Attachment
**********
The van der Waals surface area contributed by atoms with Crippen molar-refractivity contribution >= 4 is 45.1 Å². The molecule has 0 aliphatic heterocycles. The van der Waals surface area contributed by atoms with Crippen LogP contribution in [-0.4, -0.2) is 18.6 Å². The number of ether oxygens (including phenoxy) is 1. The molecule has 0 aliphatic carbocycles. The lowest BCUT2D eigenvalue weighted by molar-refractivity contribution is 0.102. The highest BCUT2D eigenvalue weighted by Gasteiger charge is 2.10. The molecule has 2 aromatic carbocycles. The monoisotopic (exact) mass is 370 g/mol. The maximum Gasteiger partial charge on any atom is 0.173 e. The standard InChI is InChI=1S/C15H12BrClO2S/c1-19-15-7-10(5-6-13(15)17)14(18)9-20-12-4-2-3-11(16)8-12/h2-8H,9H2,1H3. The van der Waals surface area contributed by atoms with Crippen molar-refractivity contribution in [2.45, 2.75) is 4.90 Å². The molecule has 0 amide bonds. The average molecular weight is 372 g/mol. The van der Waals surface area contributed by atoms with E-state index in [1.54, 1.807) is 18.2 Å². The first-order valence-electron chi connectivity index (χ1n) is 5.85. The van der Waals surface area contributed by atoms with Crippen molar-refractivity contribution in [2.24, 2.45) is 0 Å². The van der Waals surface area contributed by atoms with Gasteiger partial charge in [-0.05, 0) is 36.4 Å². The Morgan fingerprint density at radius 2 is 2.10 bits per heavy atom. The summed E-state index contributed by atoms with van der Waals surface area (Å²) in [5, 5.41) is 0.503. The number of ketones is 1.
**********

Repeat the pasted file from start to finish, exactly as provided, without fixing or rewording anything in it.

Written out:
The van der Waals surface area contributed by atoms with Crippen molar-refractivity contribution >= 4 is 45.1 Å². The molecule has 0 aliphatic heterocycles. The van der Waals surface area contributed by atoms with Crippen LogP contribution in [-0.4, -0.2) is 18.6 Å². The number of ether oxygens (including phenoxy) is 1. The molecule has 0 aliphatic carbocycles. The lowest BCUT2D eigenvalue weighted by molar-refractivity contribution is 0.102. The highest BCUT2D eigenvalue weighted by Gasteiger charge is 2.10. The molecule has 2 aromatic carbocycles. The monoisotopic (exact) mass is 370 g/mol. The maximum Gasteiger partial charge on any atom is 0.173 e. The standard InChI is InChI=1S/C15H12BrClO2S/c1-19-15-7-10(5-6-13(15)17)14(18)9-20-12-4-2-3-11(16)8-12/h2-8H,9H2,1H3. The van der Waals surface area contributed by atoms with Crippen molar-refractivity contribution in [2.45, 2.75) is 4.90 Å². The molecule has 0 amide bonds. The average molecular weight is 372 g/mol. The van der Waals surface area contributed by atoms with E-state index in [1.54, 1.807) is 18.2 Å². The first-order valence-electron chi connectivity index (χ1n) is 5.85. The van der Waals surface area contributed by atoms with Crippen molar-refractivity contribution in [2.24, 2.45) is 0 Å². The van der Waals surface area contributed by atoms with Gasteiger partial charge in [-0.05, 0) is 36.4 Å². The Morgan fingerprint density at radius 2 is 2.10 bits per heavy atom. The summed E-state index contributed by atoms with van der Waals surface area (Å²) in [5, 5.41) is 0.503. The number of ketones is 1.